Guidance document - Nonprescription oral adult expectorant cough and cold labelling standard

Date adopted: 2014/03/10
Effective date: 2014/05/30

Notice

Regulatory cooperation initiative (RCI) over-the-counter (OTC) products

Release of final labelling standards

Health Canada and the Australian Therapeutic Goods Administration (TGA) have initiated the Regulatory Cooperation Initiative (RCI) project to explore various ways of work sharing between the two regulatory agencies. Two labelling standards have been developed (nonprescription topical nasal decongestants and nonprescription oral adult expectorant cough and cold) because they meet the goals of aligning the ongoing work of both regulators and reducing unnecessary differences.

The proposed nonprescription topical nasal decongestants labelling standard describes the requirements necessary to receive marketing authorization for non-prescription topical nasal decongestant products containing oxymetazoline hydrochloride or xylometazoline hydrochloride as a single ingredient for use in adults to relieve nasal congestion.

The proposed nonprescription oral adult expectorant cough and cold labelling standard describes the requirements necessary to receive marketing authorization for oral expectorant non-prescription products containing guaifenesin as a single ingredient for use in adults to relieve symptoms of common cold.

This initiative is the first of its kind between Health Canada and the TGA. This is one step in the ongoing collaboration between Health Canada and the TGA to work toward greater regulatory convergence and harmonization where feasible. Both regulators will continue to explore if there may be additional opportunities for future OTC monograph initiatives.

Foreword

Guidance documents are meant to provide assistance to industry and health care professionals on how to comply with governing statutes and regulations. Guidance documents also provide assistance to staff on how Health Canada mandates and objectives should be implemented in a manner that is fair, consistent and effective.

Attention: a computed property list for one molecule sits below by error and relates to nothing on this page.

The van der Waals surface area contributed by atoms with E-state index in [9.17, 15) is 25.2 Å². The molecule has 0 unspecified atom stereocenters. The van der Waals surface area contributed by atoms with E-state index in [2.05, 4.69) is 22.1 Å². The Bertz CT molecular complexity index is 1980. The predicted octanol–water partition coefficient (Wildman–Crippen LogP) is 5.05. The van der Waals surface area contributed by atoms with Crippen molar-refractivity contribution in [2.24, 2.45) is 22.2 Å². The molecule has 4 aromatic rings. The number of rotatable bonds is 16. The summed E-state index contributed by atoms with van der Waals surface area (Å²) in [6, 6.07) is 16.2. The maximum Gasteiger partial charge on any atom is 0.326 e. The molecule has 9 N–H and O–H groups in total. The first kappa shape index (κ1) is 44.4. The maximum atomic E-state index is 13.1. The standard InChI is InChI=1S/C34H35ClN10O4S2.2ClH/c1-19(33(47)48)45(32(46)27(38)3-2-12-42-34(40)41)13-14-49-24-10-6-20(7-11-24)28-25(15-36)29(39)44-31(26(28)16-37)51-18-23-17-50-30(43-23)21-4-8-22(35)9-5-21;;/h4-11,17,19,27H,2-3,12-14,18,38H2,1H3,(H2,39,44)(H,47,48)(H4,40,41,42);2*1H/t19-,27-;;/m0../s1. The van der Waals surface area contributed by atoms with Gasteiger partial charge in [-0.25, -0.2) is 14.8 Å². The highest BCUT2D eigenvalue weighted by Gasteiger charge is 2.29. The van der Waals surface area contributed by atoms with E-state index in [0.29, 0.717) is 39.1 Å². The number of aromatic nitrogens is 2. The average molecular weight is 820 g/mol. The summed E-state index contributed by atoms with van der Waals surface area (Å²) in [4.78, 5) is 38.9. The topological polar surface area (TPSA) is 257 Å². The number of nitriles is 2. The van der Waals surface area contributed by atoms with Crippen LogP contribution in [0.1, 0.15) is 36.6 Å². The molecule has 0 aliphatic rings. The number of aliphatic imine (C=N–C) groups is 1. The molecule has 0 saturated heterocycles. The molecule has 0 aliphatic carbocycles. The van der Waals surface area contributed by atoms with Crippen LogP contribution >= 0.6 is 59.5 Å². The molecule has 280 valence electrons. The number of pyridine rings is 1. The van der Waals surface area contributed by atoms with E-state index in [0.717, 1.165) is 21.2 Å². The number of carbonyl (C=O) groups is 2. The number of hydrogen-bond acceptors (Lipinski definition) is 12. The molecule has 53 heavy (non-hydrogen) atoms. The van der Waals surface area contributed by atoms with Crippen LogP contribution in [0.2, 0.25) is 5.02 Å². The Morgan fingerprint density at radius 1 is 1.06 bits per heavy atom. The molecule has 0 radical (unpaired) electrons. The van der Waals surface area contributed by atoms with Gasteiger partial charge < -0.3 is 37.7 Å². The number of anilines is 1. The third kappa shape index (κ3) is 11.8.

Guidance documents are administrative instruments not having force of law and, as such, allow for flexibility in approach. Alternate approaches to the principles and practices described in this document may be acceptable provided they are supported by adequate justification. Alternate approaches should be discussed in advance with the relevant program area to avoid the possible finding that applicable statutory or regulatory requirements have not been met.

As a corollary to the above, it is equally important to note that Health Canada reserves the right to request information or material, or define conditions not specifically described in this document, in order to allow the Department to adequately assess the safety, efficacy or quality of a therapeutic product. Health Canada is committed to ensuring that such requests are justifiable and that decisions are clearly documented.

This document should be read in conjunction with the accompanying notice and the relevant sections of other applicable guidance documents.

Table of contents

1. Introduction

This labelling standard describes the requirements necessary to receive marketing authorization (Drug identification number (DIN)) for oral expectorant nonprescription product containing guaifenesin as a single ingredient for use in adults and children 12 years of age and older to relieve symptoms of common cold. This labelling standard does not apply to products for use by children under 12 years of age.

2. Medicinal ingredient

Table 1: Drug medicinal ingredient
Therapeutic class Medicinal ingredient preferred name
Expectorant Guaifenesin

3. Pharmaceutical forms

3.1 Acceptable:

  • Immediate release solid oral dosage forms such as tablets, caplets, capsules, chewable tablets, effervescent tablets, powders.
  • Oral liquid formulations such as suspension, syrup, elixir.

3.2 Unacceptable:

  • Modified dose release (e.g. liquid extended release, solid oral sustained release, bi-layer formulations or enteric coated products).
  • Products that require evaluation of animal sourced ingredients (e.g. animal tissue based gelatin capsules, where valid EDQM Certificates of suitability is not provided).
  • Other dosage forms: e.g., chewable liquid filled capsule, powder dosage form intended for direct application to the mouth, thin strips, lollipops, popsicles/freezer pops etc.